The Cancer-Diabetes Connection

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Last week the American Diabetes Association and the American Cancer Society published a consensus paper on the links between diabetes and cancer.  The two diseases share many of the same risk factors: overweight and obesity, lack of physical activity and poor diets.

Here’s the AICR statement welcoming the new consensus report.

We’ve written about this connection often, over the years.  Here’s an in-depth look at the science connecting both diseases, from a recent issue of our AICR Science Now newsletter.

In August, we’ll release our latest AICR In-Depth background paper for health professionals.  This paper will review the science on the cancer-diabetes connection and provide “bottom line” advice for patients and clients. If you’re a health professional or educator, you can receive AICR In-Depth papers, along with lots of other free information and discounts on bulk purchases of AICR materials, by signing up for the AICR HPE eCommunity.

A TV Diet: A Nutritional No-No

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Watching TV is already linked with several negative health outcomes, here’s one possible reason why.

A new study has found that if we were to base our diet entirely on foods in TV ads, we would be eating 25 times the recommended servings of sugars and 20 times the recommended servings of fat. Our diet would provide less than half of the recommended servings of vegetables, dairy, and fruits.

The study is published in this month’s Journal of the American Dietetic Association. You can read the abstract here.

The study analyzed food ads during 84 hours of primetime and 12 hours of Saturday morning shows over a 28-day period. The result was about 800 food ads. After analyzing the food’s nutritional content and serving size, researchers compared the food item to the recommended Daily Values (based on a 2,000 calorie daily diet) and the Food Guide Pyramid.

The average observed foods contained too many serving of sugars, fat, and meat and too few servings of dairy, fruit and vegetables. These foods also oversupplied 8 nutrients – including sodium, saturated fat, and thiamin – and undersupplied 12 nutrients, many of which are linked with heath benefits, including vitamins A, D, and E.

You may not knowingly base your diet on TV ads but media messages are powerful influencers of our eating behavior, suggest the authors. (By age 65, according to the study, the average person will have seen about 2 million ads on television, a lot of which are for food.)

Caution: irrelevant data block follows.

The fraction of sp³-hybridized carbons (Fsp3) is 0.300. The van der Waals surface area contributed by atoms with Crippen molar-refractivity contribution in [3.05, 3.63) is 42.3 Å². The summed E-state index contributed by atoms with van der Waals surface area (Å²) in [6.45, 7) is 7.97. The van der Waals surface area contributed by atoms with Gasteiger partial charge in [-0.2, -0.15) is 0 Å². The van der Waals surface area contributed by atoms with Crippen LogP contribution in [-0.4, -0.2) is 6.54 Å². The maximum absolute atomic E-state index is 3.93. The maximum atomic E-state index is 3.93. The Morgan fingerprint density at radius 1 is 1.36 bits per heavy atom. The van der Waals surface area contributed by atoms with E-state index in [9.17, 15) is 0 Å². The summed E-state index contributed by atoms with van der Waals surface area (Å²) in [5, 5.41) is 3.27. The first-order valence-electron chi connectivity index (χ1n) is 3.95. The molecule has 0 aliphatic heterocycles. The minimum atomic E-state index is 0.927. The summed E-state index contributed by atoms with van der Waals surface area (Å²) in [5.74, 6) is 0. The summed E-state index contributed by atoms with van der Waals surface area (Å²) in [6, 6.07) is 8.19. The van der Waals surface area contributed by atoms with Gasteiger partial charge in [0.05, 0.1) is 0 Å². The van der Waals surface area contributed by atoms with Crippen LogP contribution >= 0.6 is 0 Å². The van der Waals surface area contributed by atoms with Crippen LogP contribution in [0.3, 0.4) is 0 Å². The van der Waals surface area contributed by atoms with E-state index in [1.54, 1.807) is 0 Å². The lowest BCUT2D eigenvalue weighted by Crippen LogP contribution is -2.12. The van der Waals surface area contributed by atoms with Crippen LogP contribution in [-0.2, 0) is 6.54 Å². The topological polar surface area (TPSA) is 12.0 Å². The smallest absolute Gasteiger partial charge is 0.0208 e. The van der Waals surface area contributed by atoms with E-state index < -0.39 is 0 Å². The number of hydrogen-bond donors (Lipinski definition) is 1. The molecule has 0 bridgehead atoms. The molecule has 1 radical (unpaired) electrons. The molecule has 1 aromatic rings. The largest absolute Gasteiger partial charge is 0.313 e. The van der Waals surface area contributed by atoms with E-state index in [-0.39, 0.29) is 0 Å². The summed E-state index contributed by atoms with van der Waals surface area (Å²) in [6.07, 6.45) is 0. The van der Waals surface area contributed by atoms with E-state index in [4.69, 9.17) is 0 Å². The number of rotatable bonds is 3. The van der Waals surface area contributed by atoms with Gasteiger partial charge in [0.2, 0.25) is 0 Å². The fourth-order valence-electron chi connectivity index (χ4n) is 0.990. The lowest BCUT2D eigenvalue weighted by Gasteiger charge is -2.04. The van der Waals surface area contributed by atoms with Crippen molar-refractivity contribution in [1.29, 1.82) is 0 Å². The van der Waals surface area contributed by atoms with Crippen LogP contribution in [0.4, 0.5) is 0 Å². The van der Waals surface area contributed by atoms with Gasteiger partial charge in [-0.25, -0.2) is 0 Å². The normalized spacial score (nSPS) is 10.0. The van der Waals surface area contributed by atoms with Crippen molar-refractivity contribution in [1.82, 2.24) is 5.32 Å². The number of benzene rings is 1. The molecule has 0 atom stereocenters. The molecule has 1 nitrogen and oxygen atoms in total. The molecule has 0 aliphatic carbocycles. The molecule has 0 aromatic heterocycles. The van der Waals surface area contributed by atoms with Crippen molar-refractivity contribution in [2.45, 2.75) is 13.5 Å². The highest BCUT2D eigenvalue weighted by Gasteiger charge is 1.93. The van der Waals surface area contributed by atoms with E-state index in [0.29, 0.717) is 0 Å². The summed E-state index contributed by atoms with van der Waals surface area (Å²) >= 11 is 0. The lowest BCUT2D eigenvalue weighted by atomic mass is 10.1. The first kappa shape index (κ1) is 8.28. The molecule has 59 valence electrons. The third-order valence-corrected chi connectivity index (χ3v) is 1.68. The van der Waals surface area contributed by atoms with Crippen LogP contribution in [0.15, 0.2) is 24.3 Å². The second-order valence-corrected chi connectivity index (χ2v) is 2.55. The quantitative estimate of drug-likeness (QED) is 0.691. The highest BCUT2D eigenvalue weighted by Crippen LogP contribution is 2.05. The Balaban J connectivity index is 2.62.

The authors recommend several strategies to increase awareness and change. You could also watch a little less TV.

AICR’s expert report found that watching a lot of television probably increases the risk of overweight and obesity. And excess body fat causes seven types of cancer, along with several other health disorders.

Is there a food ad you find particularly bothersome? Or one that you love?

A Heavier Plate for Cancer Prevention?

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Of the days’ worth of food below, which do you think would be more filling?

The food on the right is certainly more colorful and offers a lot more to eat than the few choices on the left.

A new AICR review of the research on calorie (or energy) density and weight loss has found that diets low in calorie density can play an important role in efforts to achieve and maintain a healthy weight.

The photo above is a great example of how calorie density works. Both 1575 calories, the food on the right contains more low calorie-dense foods – fewer calories, but more food weight.

Low calorie dense foods, such as fruits and non-starchy vegetables have a lot of water, so by filling up on these, you satisfy your hunger, but eat fewer calories.

Read more about how to make your plate heavier, but with fewer calories.

The AICR brochure More Food, Fewer Calories contains strategies on following a low-calorie dense diet along with more information on the health benefits.

After you’ve tried some of these ideas, share your successes with us.

Photos: Dr. Barbara Rolls, Penn State University, used with permission.